29 Sep Filed in bad faith? Genuine intention when filing a trade mark application
Recent developments in the trade mark case between Bullards and Red Bull have served to highlight the significance of having genuine intention when filing a trade mark application, as the team at Serjeants explains.
Bullards’ trade mark application: an overview
Norwich-based gin maker Bullards has recently filed a UK trade mark application (UK00003520508) to protect its trade mark “Bullards” for an extremely wide variety of goods and services. The goods specified in the application include the obviously relevant “gin” and “alcoholic beverages” but also include a lot of other goods, most importantly “energy drinks” in class 32.
When filing a UK trade mark, the Applicant makes a legal statement that they are either already using the trade mark for the goods and services or that they have a genuine intention to do so. This means that, by filing their trade mark application, Bullards made a public legal statement that they intend to use the trade mark Bullards on energy drinks.
Opposition from Red Bull
Energy drinks distributor Red Bull is notoriously protective of its brand and will oppose any application for energy drinks containing the word Bull or any similar word. It therefore comes as no surprise that the company has opposed Bullard’s UK trade mark application. Red Bull has offered to withdraw the opposition if the goods and services relevant to its business are deleted from Bullards’ trade mark application. For example, it is happy for Bullards to proceed with the registration for gin, but not for soft drinks or energy drinks.
Bullards has not taken this lying down. Russell Evans, the founder of Bullards, came out with a public statement disputing the opposition:
“What they’re claiming is ludicrous, there is no confusion whatsoever and actually if we did concede we would be admitting there was[…] But they’re saying[…] we can’t do energy drinks – not that we would ever want to do energy drinks.”
Filed in bad faith?
Unfortunately, this statement may at least partially torpedo Bullards’ defence of its trade mark. This is because Mr Evans has publicly stated that Bullards has no intention to ever use its trade mark for energy drinks and this goes directly against the legal statement it made when filing the trade mark application; Bullards does not have a genuine intention to use their trade mark for energy drinks.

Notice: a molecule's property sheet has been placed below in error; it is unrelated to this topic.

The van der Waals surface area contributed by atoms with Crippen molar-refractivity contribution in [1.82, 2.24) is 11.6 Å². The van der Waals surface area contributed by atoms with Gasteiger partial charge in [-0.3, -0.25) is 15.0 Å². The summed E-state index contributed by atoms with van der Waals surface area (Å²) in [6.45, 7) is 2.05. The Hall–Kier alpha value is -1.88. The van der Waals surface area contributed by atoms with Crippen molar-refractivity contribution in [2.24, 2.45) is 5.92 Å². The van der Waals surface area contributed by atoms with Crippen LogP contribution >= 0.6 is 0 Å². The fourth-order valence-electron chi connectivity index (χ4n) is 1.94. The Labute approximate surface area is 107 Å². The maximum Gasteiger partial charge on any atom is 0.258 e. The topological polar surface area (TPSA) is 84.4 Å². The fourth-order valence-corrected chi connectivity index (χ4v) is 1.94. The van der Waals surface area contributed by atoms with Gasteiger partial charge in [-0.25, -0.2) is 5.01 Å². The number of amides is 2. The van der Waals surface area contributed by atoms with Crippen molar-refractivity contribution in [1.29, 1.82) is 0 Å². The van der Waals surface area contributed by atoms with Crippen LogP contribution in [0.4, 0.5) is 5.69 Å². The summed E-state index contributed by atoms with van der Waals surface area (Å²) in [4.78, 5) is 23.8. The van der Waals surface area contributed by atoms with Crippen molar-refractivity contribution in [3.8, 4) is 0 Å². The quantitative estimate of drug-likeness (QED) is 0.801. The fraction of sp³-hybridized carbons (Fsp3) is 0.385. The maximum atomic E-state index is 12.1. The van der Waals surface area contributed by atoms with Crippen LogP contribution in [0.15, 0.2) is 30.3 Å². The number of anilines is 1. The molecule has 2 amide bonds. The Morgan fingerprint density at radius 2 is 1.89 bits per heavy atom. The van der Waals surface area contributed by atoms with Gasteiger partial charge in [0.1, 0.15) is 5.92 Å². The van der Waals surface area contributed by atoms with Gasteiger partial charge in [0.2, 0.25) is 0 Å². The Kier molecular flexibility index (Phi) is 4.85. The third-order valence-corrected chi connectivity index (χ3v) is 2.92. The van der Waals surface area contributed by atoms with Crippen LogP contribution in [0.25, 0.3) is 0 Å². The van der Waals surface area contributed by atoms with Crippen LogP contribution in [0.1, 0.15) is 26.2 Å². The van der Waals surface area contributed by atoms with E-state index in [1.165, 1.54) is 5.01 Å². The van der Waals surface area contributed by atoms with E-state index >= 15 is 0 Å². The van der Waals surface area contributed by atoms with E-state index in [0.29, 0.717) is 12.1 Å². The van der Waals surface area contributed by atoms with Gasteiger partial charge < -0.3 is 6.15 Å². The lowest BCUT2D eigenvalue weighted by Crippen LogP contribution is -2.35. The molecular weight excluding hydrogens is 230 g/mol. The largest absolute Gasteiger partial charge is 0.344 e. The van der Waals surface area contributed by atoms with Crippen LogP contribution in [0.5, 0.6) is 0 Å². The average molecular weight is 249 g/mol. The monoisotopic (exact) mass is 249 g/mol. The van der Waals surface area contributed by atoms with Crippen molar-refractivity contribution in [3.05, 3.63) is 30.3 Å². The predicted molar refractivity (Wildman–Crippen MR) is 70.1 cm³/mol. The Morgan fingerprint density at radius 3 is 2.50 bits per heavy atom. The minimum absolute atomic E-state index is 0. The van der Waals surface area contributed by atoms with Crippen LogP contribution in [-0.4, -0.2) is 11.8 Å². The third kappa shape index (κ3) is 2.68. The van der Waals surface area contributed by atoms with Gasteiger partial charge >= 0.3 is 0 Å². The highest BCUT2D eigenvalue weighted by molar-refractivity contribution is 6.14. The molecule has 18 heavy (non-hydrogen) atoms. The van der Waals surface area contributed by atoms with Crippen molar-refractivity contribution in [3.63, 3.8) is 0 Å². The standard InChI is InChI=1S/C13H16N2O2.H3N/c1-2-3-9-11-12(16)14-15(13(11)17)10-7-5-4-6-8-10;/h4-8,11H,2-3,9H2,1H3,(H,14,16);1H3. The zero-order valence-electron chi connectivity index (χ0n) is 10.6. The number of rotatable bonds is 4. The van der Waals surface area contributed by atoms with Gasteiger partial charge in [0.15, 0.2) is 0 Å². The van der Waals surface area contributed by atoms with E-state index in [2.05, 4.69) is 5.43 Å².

As decided in the trade mark case of Sky vs Skykick, a trade mark registration or application can be cancelled due to bad faith when there is no intention to use the mark for all the goods and services in the specification at the time of filing. However, it must be proved that the applicant was dishonest when they filed the application. Typically, this is very difficult to demonstrate – but the company founder inadvertently admitting to it in a public statement certainly won’t help Bullards’ defense.
If Mr Evans’ statement is true, this means that the trade mark application for Bullards was filed in bad faith insofar as it covers energy drinks. The inevitable outcome is that energy drinks will have to be removed from the application, either voluntarily or at the end of the opposition procedure.
The importance of genuine intention
If Bullards had no intention to use its trade mark for energy drinks, it should not have been included in the trade mark application. As any UK trade mark expert should know, including energy drinks in an application for a trade mark containing the word “bull” made an opposition by Red Bull almost inevitable, increasing the applicant’s costs significantly.
It is important for all trade mark applications to include the correct goods and services that the applicant genuinely has an interest in. This is something the expert trade mark team at Serjeants can advise you on.